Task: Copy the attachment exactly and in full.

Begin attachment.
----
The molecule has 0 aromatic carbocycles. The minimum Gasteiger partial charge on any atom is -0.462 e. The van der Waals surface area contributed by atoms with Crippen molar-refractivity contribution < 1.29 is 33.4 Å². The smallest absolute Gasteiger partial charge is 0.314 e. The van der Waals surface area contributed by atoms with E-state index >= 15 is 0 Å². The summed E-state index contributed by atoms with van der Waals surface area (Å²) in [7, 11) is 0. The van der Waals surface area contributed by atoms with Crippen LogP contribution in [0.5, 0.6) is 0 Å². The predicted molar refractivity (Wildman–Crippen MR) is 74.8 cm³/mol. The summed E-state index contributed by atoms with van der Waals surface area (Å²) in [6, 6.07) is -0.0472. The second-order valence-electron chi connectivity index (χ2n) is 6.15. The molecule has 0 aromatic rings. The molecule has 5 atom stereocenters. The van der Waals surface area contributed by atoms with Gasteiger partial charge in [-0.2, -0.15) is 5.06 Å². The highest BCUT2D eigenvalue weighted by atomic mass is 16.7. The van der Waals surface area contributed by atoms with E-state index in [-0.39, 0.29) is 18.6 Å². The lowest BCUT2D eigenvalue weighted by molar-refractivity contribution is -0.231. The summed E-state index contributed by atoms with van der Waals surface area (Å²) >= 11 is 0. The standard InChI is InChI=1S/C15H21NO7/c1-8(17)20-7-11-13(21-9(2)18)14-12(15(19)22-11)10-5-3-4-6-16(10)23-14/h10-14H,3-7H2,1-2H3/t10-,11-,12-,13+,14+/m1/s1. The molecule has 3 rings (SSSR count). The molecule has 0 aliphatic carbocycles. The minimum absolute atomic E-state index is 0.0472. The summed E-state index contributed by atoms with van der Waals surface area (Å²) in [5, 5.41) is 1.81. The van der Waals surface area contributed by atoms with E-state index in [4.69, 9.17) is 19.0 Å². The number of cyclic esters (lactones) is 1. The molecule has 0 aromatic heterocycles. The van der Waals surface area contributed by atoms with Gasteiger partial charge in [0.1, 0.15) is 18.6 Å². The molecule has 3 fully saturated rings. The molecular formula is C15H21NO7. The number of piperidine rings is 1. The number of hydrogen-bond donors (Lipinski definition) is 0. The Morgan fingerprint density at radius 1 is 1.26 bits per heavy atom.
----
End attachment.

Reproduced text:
The molecule has 0 aromatic carbocycles. The minimum Gasteiger partial charge on any atom is -0.462 e. The van der Waals surface area contributed by atoms with Crippen molar-refractivity contribution < 1.29 is 33.4 Å². The smallest absolute Gasteiger partial charge is 0.314 e. The van der Waals surface area contributed by atoms with E-state index >= 15 is 0 Å². The summed E-state index contributed by atoms with van der Waals surface area (Å²) in [7, 11) is 0. The van der Waals surface area contributed by atoms with Crippen LogP contribution in [0.5, 0.6) is 0 Å². The predicted molar refractivity (Wildman–Crippen MR) is 74.8 cm³/mol. The summed E-state index contributed by atoms with van der Waals surface area (Å²) in [6, 6.07) is -0.0472. The second-order valence-electron chi connectivity index (χ2n) is 6.15. The molecule has 0 aromatic rings. The molecule has 5 atom stereocenters. The van der Waals surface area contributed by atoms with Gasteiger partial charge in [-0.2, -0.15) is 5.06 Å². The highest BCUT2D eigenvalue weighted by atomic mass is 16.7. The van der Waals surface area contributed by atoms with E-state index in [-0.39, 0.29) is 18.6 Å². The lowest BCUT2D eigenvalue weighted by molar-refractivity contribution is -0.231. The summed E-state index contributed by atoms with van der Waals surface area (Å²) >= 11 is 0. The standard InChI is InChI=1S/C15H21NO7/c1-8(17)20-7-11-13(21-9(2)18)14-12(15(19)22-11)10-5-3-4-6-16(10)23-14/h10-14H,3-7H2,1-2H3/t10-,11-,12-,13+,14+/m1/s1. The molecule has 3 rings (SSSR count). The molecule has 0 aliphatic carbocycles. The minimum absolute atomic E-state index is 0.0472. The summed E-state index contributed by atoms with van der Waals surface area (Å²) in [5, 5.41) is 1.81. The van der Waals surface area contributed by atoms with E-state index in [4.69, 9.17) is 19.0 Å². The number of cyclic esters (lactones) is 1. The molecule has 0 aromatic heterocycles. The van der Waals surface area contributed by atoms with Gasteiger partial charge in [0.1, 0.15) is 18.6 Å². The molecule has 3 fully saturated rings. The molecular formula is C15H21NO7. The number of piperidine rings is 1. The number of hydrogen-bond donors (Lipinski definition) is 0. The Morgan fingerprint density at radius 1 is 1.26 bits per heavy atom.